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BRR is this how it works against a deal?


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Hi,

 

Just looking for some guidance/re-assurance around the BRR (buy, refurb, re-finance) strategy with a specific deal I'm looking at, also keen to understand if this would be deemed a good deal or not.

 

Purchase price = £115k

Bridging loan = £80k (75% ltv)

Finance fees = £6.5k

Legals & SDLT = £4.5k

Refurb cost = £10k (costs plus 20% contingency)

 

Re-finance after 4 months @ £150k

Pull out £32.5k with new mortgage 75% ltv

Leaves £37.5k equity after paying back bridge loan

 

So I've invested £56k of my own cash

Total equity and cash out would be £70k

I've generated £14k plus a house that would generate around £300 per month rental

 

Interested to understand if my calculations are in line with what I should be looking at or have I missed anything glaringly obvsious?

 

I can see how this strategy would have been great in past years minus the SDLT and obviously the bridge is expensive so eats into profit, however for me the figures still seem to look OK as it generates £14k for 4 months work that I'll be mainly project managing (maybe some ripping out) and then results in £300 a month with an asset that I'd hope would increase in value over the coming years based on it's fundamentals, plus I'll have £37.5k to start my next project..........

 

Keen to understand peoples thoughts. 

 

Thanks,

Royce 

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Hi Royce

 

I do love a good BRR project myself too!

 

However, based on the info you have shared, I sense that perhaps you have not experienced one before, or if so, it went swimmingly well? They don't always go as well in practice as on paper unfortunately.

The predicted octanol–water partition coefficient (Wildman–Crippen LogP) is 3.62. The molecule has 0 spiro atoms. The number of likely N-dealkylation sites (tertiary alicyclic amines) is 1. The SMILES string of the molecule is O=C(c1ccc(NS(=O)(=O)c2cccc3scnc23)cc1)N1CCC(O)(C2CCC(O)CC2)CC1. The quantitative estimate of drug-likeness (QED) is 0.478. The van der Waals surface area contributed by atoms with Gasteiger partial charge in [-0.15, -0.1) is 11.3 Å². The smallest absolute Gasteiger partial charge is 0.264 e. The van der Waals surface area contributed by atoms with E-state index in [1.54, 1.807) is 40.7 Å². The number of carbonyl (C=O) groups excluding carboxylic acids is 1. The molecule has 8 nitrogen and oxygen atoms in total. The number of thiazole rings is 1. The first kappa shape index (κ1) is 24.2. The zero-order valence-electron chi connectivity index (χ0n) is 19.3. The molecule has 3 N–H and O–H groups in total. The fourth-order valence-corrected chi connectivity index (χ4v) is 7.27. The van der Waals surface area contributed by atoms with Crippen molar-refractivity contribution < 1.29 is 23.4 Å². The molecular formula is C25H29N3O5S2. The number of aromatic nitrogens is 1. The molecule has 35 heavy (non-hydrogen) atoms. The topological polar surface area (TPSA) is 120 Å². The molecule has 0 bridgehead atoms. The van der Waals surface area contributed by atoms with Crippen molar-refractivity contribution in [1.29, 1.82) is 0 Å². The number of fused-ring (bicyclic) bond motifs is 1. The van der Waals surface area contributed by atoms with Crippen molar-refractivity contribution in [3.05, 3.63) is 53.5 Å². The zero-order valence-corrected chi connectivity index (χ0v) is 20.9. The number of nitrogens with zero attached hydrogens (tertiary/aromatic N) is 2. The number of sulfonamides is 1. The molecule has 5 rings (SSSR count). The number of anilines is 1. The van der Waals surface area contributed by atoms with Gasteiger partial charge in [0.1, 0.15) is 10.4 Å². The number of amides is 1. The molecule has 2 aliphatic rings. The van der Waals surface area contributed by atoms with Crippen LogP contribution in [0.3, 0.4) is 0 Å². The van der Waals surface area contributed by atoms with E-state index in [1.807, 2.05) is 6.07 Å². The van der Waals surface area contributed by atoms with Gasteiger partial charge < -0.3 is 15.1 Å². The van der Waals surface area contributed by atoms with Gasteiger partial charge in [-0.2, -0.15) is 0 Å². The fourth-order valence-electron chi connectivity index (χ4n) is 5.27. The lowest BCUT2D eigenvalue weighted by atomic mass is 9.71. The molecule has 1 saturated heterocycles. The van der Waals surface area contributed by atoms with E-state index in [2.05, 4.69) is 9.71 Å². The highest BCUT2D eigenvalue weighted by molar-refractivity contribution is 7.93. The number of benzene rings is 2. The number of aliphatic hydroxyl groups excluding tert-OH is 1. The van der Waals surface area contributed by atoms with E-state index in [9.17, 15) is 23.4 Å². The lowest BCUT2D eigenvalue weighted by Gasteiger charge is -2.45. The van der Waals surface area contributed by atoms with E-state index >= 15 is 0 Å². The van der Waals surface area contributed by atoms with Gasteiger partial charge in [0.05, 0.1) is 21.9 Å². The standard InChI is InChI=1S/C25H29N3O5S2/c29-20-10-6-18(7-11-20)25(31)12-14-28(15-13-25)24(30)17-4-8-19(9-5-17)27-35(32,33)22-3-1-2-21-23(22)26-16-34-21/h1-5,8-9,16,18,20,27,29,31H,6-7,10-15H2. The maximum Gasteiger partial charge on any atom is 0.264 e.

I say this as I see the following potential omissions or risks in what you shared:

  • You seem to miss out a number of costs, such as fees for the refinancing and holding costs (e.g. council tax, insurance, utilities, bridger legal fees, remortgage fees, etc.), so make sure you have captured everything in your numbers
  • £10k in works to generate an increase in value of £35k might be a little optimistic these day...remember, that you will have to get the buy-in of both the valuer and the lender for this to stick and a simple makeover often does not usually do that, but stranger things have happened!
  • 4 months from completion to refinance is also optimistic and is also only possible when using a commercial / non-CML lender any way due to 'the 6-month rule'...I usually budget on 6 months myself.

Still, even if some or all of these things go against you, the idea of a 'free hose' or 50% to 100% cash recycling is very compelling isn't it?

 

Best

Richard

 

PS - so true on the pre-3% SDLT premium days...this has made flips and BRR more challenging for sure!

Richard W J Brown a.k.a. The Property Voice

Property Investment Strategist

10%+ ROI property deals every week: check out PROPERTY DEAL TIPS
Amazon best-selling author Property Investor Toolkit & #PropTech, YPN Magazine columnist & PODCAST host

Web & Blog: The Property Voice | Curated property news & insights feed

Facebook Page | TwitterLinked In

Let's connect...mention The Property Hub :)

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Hi Richard,

 

Thanks for the reply, feedback and advice really appreciated.

 

You're correct I have not done a BRR deal before like this anyway, I have done a BRR but over a two year period using standard mortgages etc.  I'm interested on adding the value and getting some cash out asap rather than waiting the two years for the mortgage, hence why I assume the best route is bridging or JV through someone with the cash.